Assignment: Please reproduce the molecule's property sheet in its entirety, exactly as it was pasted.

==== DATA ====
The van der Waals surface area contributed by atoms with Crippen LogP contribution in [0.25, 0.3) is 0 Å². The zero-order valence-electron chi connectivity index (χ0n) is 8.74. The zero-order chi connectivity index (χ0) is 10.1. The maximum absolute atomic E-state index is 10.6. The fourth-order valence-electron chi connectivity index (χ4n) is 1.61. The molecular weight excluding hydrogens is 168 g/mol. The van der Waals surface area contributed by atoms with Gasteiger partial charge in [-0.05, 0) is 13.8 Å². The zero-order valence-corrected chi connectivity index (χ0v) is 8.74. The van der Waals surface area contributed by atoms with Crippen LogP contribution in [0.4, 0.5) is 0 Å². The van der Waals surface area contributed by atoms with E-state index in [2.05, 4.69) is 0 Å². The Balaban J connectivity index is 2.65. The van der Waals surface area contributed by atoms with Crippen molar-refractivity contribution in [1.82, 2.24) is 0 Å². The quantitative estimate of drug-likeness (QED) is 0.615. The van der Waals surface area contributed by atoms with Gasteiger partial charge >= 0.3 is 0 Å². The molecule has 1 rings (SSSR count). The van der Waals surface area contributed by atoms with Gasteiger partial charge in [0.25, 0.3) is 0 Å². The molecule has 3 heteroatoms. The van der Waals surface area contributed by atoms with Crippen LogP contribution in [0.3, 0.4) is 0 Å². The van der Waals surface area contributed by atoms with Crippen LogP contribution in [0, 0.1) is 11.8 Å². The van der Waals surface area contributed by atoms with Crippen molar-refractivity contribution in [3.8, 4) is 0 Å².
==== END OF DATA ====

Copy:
The van der Waals surface area contributed by atoms with Crippen LogP contribution in [0.25, 0.3) is 0 Å². The zero-order valence-electron chi connectivity index (χ0n) is 8.74. The zero-order chi connectivity index (χ0) is 10.1. The maximum absolute atomic E-state index is 10.6. The fourth-order valence-electron chi connectivity index (χ4n) is 1.61. The molecular weight excluding hydrogens is 168 g/mol. The van der Waals surface area contributed by atoms with Gasteiger partial charge in [-0.05, 0) is 13.8 Å². The zero-order valence-corrected chi connectivity index (χ0v) is 8.74. The van der Waals surface area contributed by atoms with Crippen LogP contribution in [0.4, 0.5) is 0 Å². The van der Waals surface area contributed by atoms with E-state index in [2.05, 4.69) is 0 Å². The Balaban J connectivity index is 2.65. The van der Waals surface area contributed by atoms with Crippen molar-refractivity contribution in [1.82, 2.24) is 0 Å². The quantitative estimate of drug-likeness (QED) is 0.615. The van der Waals surface area contributed by atoms with Gasteiger partial charge >= 0.3 is 0 Å². The molecule has 1 rings (SSSR count). The van der Waals surface area contributed by atoms with Gasteiger partial charge in [0.25, 0.3) is 0 Å². The molecule has 3 heteroatoms. The van der Waals surface area contributed by atoms with Crippen LogP contribution in [0.3, 0.4) is 0 Å². The van der Waals surface area contributed by atoms with Crippen LogP contribution in [0, 0.1) is 11.8 Å². The van der Waals surface area contributed by atoms with Crippen molar-refractivity contribution in [3.8, 4) is 0 Å².